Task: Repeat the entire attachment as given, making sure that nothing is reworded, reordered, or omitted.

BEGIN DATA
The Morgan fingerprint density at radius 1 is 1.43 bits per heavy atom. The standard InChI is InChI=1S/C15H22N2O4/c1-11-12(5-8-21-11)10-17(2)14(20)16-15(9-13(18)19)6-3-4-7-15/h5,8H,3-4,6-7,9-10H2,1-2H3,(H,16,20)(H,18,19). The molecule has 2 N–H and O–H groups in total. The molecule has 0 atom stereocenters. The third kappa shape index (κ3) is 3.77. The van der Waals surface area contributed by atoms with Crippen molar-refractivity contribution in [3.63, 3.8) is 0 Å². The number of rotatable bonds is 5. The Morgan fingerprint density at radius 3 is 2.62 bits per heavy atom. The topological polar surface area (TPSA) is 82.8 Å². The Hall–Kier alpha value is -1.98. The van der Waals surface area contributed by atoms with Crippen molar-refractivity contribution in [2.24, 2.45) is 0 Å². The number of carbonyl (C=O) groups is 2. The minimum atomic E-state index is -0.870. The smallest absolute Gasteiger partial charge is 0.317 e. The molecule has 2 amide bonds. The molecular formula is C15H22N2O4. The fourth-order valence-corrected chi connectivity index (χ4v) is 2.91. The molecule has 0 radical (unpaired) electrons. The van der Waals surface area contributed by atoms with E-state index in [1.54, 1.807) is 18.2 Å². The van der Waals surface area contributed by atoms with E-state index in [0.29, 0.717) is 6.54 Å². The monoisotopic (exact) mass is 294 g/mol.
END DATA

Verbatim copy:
The Morgan fingerprint density at radius 1 is 1.43 bits per heavy atom. The standard InChI is InChI=1S/C15H22N2O4/c1-11-12(5-8-21-11)10-17(2)14(20)16-15(9-13(18)19)6-3-4-7-15/h5,8H,3-4,6-7,9-10H2,1-2H3,(H,16,20)(H,18,19). The molecule has 2 N–H and O–H groups in total. The molecule has 0 atom stereocenters. The third kappa shape index (κ3) is 3.77. The van der Waals surface area contributed by atoms with Crippen molar-refractivity contribution in [3.63, 3.8) is 0 Å². The number of rotatable bonds is 5. The Morgan fingerprint density at radius 3 is 2.62 bits per heavy atom. The topological polar surface area (TPSA) is 82.8 Å². The Hall–Kier alpha value is -1.98. The van der Waals surface area contributed by atoms with Crippen molar-refractivity contribution in [2.24, 2.45) is 0 Å². The number of carbonyl (C=O) groups is 2. The minimum atomic E-state index is -0.870. The smallest absolute Gasteiger partial charge is 0.317 e. The molecule has 2 amide bonds. The molecular formula is C15H22N2O4. The fourth-order valence-corrected chi connectivity index (χ4v) is 2.91. The molecule has 0 radical (unpaired) electrons. The van der Waals surface area contributed by atoms with E-state index in [1.54, 1.807) is 18.2 Å². The van der Waals surface area contributed by atoms with E-state index in [0.29, 0.717) is 6.54 Å². The monoisotopic (exact) mass is 294 g/mol.